So I rode on becoming more and more excited with the possibility of finally reaching Taoyuan. I just got a little confused at first where to get off because I didn’t see any bike ramps rather just a set of stairs going down the bike path beside the other side of Dahan river.
Seeing that there’s no other way but down those stairs, I decided that I would just carry my bike while descending and went back to it. When I went back, I saw that the stairs actually serves a dual-purpose. It’s equipped with a small ramp where you can roll your bike down or upwards as you walk on the stairs.
The left bank of Dahan was so amazing. To date, it’s my most favorite bike path because of this amazing site that you’ll see throughout the ride: mountains shadowing each other on the background, fields of green accentuating the view, a river flowing placidly in the middle, an embellishment of rocky formations, and a cityscape caught in between all these wonderful natural backdrop.
|Sometimes, it’s not about the camera. It’s just about the view and letting it speak for itself.|
I rode on, forgetting how many hours I’ve been on the saddle and still keeping track of the kilometers I’ve been covering. Somewhere along the way, I decided to stick to this map and just focus on getting to its end because it’s supposedly a path from Sanchong (Taipei) to Taoyuan and back.
|The red mark on the lower left side of this photo was my current location.|
I’ve stopped briefly to capture some photos. I also got interested when I heard cars zoom by on what seemed to be a race track somewhere. As I stopped and went to where the crowd is, I happened on to this car track. It was another first, seeing an actual car race happen before my very eyes.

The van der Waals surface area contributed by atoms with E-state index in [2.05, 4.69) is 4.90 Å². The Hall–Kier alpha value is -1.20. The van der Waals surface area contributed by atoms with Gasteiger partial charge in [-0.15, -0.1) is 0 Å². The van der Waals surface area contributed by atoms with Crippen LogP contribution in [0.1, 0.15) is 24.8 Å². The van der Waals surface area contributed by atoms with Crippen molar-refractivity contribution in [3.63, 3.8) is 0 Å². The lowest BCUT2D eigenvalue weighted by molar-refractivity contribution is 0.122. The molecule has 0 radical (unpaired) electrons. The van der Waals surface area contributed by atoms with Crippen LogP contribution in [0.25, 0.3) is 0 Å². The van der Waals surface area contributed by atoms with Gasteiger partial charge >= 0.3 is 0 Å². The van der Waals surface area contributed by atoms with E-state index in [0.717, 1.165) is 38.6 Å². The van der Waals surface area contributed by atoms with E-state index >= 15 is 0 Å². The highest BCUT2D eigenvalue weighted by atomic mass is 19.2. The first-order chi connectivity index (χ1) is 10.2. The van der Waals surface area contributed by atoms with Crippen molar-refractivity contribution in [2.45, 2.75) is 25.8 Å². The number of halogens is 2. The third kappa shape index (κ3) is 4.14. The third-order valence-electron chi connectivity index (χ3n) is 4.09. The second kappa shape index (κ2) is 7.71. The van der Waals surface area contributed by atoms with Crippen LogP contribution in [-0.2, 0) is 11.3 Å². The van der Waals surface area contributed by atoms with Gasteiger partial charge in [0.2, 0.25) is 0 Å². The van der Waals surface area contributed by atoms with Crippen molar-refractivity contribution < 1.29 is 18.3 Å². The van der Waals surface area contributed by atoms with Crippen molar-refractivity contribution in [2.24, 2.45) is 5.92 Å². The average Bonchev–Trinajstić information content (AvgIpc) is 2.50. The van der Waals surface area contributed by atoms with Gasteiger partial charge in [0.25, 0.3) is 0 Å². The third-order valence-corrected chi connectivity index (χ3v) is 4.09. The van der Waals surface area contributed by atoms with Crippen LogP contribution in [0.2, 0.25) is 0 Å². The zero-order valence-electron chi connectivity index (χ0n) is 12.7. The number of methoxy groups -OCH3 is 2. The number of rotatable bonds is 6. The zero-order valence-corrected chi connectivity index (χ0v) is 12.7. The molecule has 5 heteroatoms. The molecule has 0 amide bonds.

Cars zoomed by, trying to outspeed each other.
And soon enough, another batch has to be flagged.
Yes, it was a car race–a Formula One racing that’s done remote control style. 🙂
After spending a few minutes watching the remote cars go fast and furious against each other, I decided to move on. The clock ticked 4PM and I was afraid that the sun might set without me reaching Taoyuan. I don’t really plan to press on when dusk starts to settle because it’s Sunday, I have work tomorrow, and I don’t really know what to expect for me to bike in the dark.
As the kilometers piled up, reaching 20, the view on my left side started becoming less urban and more naturally built.
I had to stop at this point because of the bedrock that rose from beneath Dahan river around this area.
After taking in that natural boost, I pedalled ahead. Minutes ticked by and soon enough I reached the final marker. Finally, the map no longer indicated that I was somewhere on the trail between Sanchong and Taoyuan.
I could only assume that I was at Taoyuan but decided to press on. Then I happened on to this street which was sort of dangerous because it’s got a lot of blind sides and doesn’t have a particular bike lane yet the road is supposedly two-way.
|The bike’s position is quite a telling sign of what might happen if you weren’t careful…|
Too bad I cannot read Chinese, but seeing these posts were enough for me that day. I think I did reach Taoyuan. I just decided to take pictures and showed them to my colleague the following day.
According to her I may have reached Taoyuan and the post simply states that if I went further ahead I would reach a bike path on Taoyuan. It also showed some place’s name but she wasn’t that familiar with it.
Anyway, I decided to go back when I saw these signs. Also, my clock read past 6PM and dusk is starting to set in. I really needed to get back while I’m still pumped with adrenaline. After all, I needed to cover another 24 kilometers and that’s just going to lead me back to Sanchong.
Back to the bridge and over Huajiang and almost half of Dadaocheng wharf is another story and of course, an additional 10 kilometers (or more) to consider. My water’s just a liter left, I only have two small packs of biscuit in my backpack, and I’m not sure I’ll find a food store anywhere nearby.
With that, I officially marked this adventure done. For now.
I’ll definitely see you again.